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Teen Births Cost Mississippi 155-million Every Year

By Jeffrey Hess | Published 07 Sep 2011 03:52pm | comments
Shekeyer Perkins had her first child when she was 16 years old.

Teen pregnancy in Mississippi costs the state around 155-million dollars every year, that's according to a new study being released today. MPB's Jeffrey Hess report that the numbers underscore the high price of having the highest teen birth rate in the nation.

76-percent of Mississippi teens report having had sex by the end of their senior year....that's contributing to the state's highest in the nation teen birth rate.

Rachael Canter is with the non-profit Mississippi First.

"Teens in Mississippi have sex at greater rates and younger age than kids in other parts of the country. We don't necessarily think that would be the case because we are in the bible belt, we are the heart of the bible belt in some ways," Canter said.

The high birth rate cost the state 155-million a year in lost tax revenue and social service expenses.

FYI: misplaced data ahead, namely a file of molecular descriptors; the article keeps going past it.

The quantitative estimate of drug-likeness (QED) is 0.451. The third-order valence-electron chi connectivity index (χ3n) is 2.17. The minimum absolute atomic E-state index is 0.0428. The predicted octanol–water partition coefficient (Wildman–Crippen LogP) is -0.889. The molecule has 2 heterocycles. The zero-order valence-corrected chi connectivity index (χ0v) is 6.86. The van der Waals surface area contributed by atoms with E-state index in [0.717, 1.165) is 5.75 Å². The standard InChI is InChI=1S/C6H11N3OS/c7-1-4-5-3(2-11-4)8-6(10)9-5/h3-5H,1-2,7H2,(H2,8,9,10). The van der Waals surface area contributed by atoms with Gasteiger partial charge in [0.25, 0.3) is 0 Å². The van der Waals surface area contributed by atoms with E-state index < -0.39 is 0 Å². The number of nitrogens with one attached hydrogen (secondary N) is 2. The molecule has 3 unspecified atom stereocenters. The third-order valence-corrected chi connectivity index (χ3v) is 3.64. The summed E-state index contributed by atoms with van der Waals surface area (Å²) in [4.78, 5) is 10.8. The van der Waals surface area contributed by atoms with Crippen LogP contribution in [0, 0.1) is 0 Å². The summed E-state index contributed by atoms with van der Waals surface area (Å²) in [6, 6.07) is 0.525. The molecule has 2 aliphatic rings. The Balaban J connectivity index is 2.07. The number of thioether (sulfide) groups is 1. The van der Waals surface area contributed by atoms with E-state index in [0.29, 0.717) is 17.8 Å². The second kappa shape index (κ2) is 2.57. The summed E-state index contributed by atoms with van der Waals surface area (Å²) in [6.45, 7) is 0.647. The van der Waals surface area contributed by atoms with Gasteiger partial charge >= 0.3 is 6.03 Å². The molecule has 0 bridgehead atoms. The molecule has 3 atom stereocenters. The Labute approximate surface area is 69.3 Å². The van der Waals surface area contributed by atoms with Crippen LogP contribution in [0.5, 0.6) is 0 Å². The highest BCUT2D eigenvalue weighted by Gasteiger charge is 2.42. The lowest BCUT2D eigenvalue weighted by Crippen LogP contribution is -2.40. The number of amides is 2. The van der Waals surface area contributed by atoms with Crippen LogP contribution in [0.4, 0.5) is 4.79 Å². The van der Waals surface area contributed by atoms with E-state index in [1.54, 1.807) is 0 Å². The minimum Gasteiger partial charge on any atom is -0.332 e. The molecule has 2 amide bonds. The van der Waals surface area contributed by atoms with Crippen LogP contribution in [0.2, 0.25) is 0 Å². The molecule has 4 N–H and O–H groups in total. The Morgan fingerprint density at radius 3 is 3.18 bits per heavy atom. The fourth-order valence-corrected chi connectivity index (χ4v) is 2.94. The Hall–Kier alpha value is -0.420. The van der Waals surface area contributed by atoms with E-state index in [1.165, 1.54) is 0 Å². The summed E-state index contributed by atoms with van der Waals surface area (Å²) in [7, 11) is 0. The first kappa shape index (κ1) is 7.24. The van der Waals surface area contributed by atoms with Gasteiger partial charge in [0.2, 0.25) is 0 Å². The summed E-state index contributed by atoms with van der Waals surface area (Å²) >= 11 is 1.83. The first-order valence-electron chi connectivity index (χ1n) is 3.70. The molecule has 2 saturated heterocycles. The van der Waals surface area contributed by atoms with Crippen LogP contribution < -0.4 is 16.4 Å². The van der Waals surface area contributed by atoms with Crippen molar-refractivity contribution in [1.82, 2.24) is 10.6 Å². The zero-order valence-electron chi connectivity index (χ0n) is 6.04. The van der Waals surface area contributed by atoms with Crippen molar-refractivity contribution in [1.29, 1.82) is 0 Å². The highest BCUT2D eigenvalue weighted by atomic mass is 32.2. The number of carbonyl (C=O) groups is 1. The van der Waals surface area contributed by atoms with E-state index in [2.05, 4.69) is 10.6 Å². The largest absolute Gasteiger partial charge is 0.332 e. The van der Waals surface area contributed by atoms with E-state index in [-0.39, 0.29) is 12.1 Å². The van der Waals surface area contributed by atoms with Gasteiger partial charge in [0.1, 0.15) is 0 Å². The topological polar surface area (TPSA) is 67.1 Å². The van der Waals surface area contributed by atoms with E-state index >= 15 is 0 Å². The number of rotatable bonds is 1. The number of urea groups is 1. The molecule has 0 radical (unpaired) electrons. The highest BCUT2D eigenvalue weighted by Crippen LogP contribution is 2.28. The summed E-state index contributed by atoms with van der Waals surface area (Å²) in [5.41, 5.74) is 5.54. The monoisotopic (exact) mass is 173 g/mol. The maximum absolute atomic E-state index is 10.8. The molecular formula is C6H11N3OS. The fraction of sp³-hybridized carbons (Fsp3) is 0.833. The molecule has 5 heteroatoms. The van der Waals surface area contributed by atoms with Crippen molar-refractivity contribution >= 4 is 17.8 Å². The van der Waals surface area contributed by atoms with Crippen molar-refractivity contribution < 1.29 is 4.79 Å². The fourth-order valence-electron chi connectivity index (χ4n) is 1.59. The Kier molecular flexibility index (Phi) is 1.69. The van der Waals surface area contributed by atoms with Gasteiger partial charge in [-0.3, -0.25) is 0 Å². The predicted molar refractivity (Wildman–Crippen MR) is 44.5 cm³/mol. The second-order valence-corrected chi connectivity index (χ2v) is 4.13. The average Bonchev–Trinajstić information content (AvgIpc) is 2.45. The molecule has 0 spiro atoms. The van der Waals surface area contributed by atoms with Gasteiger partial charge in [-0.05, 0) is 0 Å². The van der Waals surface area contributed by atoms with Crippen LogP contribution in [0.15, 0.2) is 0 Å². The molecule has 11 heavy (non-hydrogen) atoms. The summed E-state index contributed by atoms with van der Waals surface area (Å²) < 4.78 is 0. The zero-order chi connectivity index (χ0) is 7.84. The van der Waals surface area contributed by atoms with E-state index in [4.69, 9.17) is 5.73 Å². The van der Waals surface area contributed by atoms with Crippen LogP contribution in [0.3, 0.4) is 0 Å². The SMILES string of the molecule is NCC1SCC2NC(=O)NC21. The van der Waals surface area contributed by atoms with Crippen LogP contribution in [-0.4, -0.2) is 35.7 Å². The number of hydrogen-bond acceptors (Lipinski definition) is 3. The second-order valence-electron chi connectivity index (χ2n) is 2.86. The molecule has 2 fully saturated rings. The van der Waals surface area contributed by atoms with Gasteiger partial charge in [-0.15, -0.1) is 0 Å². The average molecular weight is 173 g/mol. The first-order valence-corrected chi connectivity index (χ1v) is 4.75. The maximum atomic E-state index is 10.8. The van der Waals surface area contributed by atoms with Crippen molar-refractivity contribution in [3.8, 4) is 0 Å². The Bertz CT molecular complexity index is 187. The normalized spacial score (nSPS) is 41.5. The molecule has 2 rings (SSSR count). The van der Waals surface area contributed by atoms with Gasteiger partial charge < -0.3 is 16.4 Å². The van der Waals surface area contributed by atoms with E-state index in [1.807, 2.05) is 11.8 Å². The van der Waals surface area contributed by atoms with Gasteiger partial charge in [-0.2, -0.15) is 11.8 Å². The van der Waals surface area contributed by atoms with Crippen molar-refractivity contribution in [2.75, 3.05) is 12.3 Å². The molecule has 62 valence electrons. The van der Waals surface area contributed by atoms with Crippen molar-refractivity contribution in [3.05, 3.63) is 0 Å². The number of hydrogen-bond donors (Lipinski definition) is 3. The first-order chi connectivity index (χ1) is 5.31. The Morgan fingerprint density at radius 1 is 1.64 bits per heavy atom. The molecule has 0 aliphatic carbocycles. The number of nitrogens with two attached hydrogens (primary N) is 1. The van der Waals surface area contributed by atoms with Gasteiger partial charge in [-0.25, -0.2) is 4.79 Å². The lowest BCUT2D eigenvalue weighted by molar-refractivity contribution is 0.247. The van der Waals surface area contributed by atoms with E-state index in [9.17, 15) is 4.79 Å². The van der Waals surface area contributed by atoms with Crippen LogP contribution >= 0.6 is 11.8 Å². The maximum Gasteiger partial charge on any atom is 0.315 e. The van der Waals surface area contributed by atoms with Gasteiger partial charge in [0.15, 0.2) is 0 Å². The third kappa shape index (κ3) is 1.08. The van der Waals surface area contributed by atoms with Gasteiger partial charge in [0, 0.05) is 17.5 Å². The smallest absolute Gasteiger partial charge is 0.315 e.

That's money that could be used to employee thousands teachers, firefighters, and nurses says Jamie Holcomb with The women's fund of Mississippi, one of the study's main authors.

"We could also send 60-thousand Mississippians to a two year college. Many other professions we could be spending this money on. But really the pre-k number is the big number. 96% of all four-year olds could go to pre-K," Holcomb said.

The women's fund is using the findings to urge schools to adopt abstinence-plus sex education to reduce the teen pregnancy rate.

22-year old Shekeyer Perkins had her first child at 16 years old.

Perkins, who is pregnant with her third child, says she knew about safe sex but didn't practice it.

"I just knew you will catch a sexually transmitted disease. That's it. That's all I knew. (reporter: you didn't think you would be the one to get pregnant) No," Perkins said.

Perkins says it is hard for Mississippi teens to get good information and handle the tremendous pressure to have sex.

"Peer pressure and some of them don't get 'the talk' about safe sex. Either their parents don't talk to them or they don't listen or they think it is cool. I just wanted to try it because I knew everyone else was talking about it," Perkins said.

Perkins says many of her friends became pregnant and dropped out of school, but she had strong support from her parents and was able to finish high school and enter college to work on a degree in radiology.

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Shekeyer Perkins had her first child when she was 16 years old.


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